Best of “As a Developer, I Want…” Student User Stories, Raw and Unfiltered

Over on Twitter, the ever amazing and amusing time sink, @AdamPridmore, @KevlinHenney, and @JensColdewey are discussing the merit of software developers as stakeholders in user stories.

Despair not! I’ve got the goods. From my Scrum student projects (I run those day-in, day-out), here is the classic one:

As a developer, I want to learn Java to be able to program and earn a top grade.

I looked through the last few feature archives (the place where stories go to rest) from my student projects. Here are some fine exemplars of developer user stories. Have fun!

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Clarification of “Why I Still Teach Scrum”

Teaching Scrum at University is challenging. Students are typically at the beginning of their career and don’t understand the challenges of communication and coordination in software engineering well. In a prior post on Why I Still Teach Scrum I had made a cryptic remark to that end and through various channels was asked to clarify the remark.

Scrum is a framework that needs tailoring for the specific situation at hand. The specific challenges of teaching Scrum at a University are, in no particular order, and most certainly incomplete:

  • Comparatively little practical experience of students
  • Widely differing capabilities as the gap between students can be large
  • Transient teams as Scrum projects typically last only a semester
  • Zero-Sum-Thinking by some students as to teamwork and grade

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Agile Feature Teams vs. Inner Source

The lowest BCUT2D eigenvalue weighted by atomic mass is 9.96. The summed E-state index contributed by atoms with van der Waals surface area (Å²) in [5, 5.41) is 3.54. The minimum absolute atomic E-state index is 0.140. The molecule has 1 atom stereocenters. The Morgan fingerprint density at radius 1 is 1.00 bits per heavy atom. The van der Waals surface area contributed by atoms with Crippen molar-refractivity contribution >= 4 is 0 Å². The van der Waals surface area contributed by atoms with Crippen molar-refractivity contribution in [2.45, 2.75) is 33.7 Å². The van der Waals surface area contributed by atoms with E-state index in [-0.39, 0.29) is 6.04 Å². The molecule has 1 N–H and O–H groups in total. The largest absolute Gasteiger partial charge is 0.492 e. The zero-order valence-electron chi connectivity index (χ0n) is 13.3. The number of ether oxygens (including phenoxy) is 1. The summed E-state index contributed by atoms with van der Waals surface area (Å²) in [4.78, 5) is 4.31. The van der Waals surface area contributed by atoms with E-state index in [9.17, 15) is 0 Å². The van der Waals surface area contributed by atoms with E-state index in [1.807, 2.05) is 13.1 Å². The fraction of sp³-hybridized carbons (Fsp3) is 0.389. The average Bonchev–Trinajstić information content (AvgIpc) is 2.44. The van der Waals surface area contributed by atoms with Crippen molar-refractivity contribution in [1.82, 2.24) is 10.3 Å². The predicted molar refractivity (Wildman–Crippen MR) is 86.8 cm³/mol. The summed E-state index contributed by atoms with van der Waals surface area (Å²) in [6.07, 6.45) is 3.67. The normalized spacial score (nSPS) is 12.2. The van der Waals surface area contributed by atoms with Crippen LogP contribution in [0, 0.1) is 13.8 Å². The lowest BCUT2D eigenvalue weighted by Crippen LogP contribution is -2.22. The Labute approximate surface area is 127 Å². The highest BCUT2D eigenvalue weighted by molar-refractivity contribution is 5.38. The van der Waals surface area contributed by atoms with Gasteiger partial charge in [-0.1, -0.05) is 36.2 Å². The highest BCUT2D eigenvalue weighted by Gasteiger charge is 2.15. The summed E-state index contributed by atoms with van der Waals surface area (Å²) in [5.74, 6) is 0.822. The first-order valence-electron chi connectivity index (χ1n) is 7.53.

Agile methods reacquainted developers with the idea of working from business value rather than focusing on technical concerns only. Agile methods are therefore often equated with feature-driven development, in which work is driven by features prioritized by business value irrespective of technical consequences. This thinking can create code silos and wreak havoc on software architecture and component quality. Developer complaints are legion, in particular for never getting the time to fix things or do them right in the first place.

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Why I Still Teach Scrum

Scrum is an agile method (framework) that when instantiated can be rather ornate. Most developers, when I talk to them, tell me that when given a choice they would not be doing Scrum. While Scrum may have felt much lighter than the competition back in the nineties, today it weighs in as rather heavy.

Given this, I wanted to reflect on why I still teach Scrum (and have a blog post to point any of my students to).

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Teaching Materials for Agile Methods Course

Update 2018-08-01: The old materials are not available any longer; please watch this space for the new release!